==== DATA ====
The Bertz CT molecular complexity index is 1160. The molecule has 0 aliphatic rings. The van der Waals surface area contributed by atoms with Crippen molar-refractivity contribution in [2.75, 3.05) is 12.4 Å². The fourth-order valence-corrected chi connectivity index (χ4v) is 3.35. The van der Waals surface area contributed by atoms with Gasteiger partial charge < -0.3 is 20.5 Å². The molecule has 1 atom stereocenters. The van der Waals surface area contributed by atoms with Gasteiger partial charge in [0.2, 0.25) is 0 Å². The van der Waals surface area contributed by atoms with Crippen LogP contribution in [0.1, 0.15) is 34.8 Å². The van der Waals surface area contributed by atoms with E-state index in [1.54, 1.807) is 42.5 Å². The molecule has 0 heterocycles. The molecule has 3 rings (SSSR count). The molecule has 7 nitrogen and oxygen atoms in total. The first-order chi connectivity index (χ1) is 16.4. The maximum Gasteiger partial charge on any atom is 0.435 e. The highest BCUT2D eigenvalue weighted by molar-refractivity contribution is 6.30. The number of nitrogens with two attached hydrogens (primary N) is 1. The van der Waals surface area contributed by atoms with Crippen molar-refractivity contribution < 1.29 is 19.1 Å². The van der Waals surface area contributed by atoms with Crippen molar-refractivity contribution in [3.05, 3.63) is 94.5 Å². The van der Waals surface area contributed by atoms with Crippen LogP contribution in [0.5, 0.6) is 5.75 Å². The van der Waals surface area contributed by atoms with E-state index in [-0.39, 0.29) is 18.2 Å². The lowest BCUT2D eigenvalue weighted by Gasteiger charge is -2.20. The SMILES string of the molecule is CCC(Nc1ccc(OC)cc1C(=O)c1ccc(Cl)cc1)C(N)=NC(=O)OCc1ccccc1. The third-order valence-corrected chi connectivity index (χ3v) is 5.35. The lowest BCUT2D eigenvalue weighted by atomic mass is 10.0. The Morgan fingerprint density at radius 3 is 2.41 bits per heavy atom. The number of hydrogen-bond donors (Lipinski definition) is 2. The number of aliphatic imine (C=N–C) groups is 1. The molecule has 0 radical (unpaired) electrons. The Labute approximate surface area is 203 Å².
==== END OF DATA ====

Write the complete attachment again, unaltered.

The Bertz CT molecular complexity index is 1160. The molecule has 0 aliphatic rings. The van der Waals surface area contributed by atoms with Crippen molar-refractivity contribution in [2.75, 3.05) is 12.4 Å². The fourth-order valence-corrected chi connectivity index (χ4v) is 3.35. The van der Waals surface area contributed by atoms with Gasteiger partial charge < -0.3 is 20.5 Å². The molecule has 1 atom stereocenters. The van der Waals surface area contributed by atoms with Gasteiger partial charge in [0.2, 0.25) is 0 Å². The van der Waals surface area contributed by atoms with Crippen LogP contribution in [0.1, 0.15) is 34.8 Å². The van der Waals surface area contributed by atoms with E-state index in [1.54, 1.807) is 42.5 Å². The molecule has 0 heterocycles. The molecule has 3 rings (SSSR count). The molecule has 7 nitrogen and oxygen atoms in total. The first-order chi connectivity index (χ1) is 16.4. The maximum Gasteiger partial charge on any atom is 0.435 e. The highest BCUT2D eigenvalue weighted by molar-refractivity contribution is 6.30. The number of nitrogens with two attached hydrogens (primary N) is 1. The van der Waals surface area contributed by atoms with Crippen molar-refractivity contribution < 1.29 is 19.1 Å². The van der Waals surface area contributed by atoms with Crippen molar-refractivity contribution in [3.05, 3.63) is 94.5 Å². The van der Waals surface area contributed by atoms with Crippen LogP contribution in [0.5, 0.6) is 5.75 Å². The van der Waals surface area contributed by atoms with E-state index in [-0.39, 0.29) is 18.2 Å². The lowest BCUT2D eigenvalue weighted by Gasteiger charge is -2.20. The SMILES string of the molecule is CCC(Nc1ccc(OC)cc1C(=O)c1ccc(Cl)cc1)C(N)=NC(=O)OCc1ccccc1. The third-order valence-corrected chi connectivity index (χ3v) is 5.35. The lowest BCUT2D eigenvalue weighted by atomic mass is 10.0. The Morgan fingerprint density at radius 3 is 2.41 bits per heavy atom. The number of hydrogen-bond donors (Lipinski definition) is 2. The number of aliphatic imine (C=N–C) groups is 1. The molecule has 0 radical (unpaired) electrons. The Labute approximate surface area is 203 Å².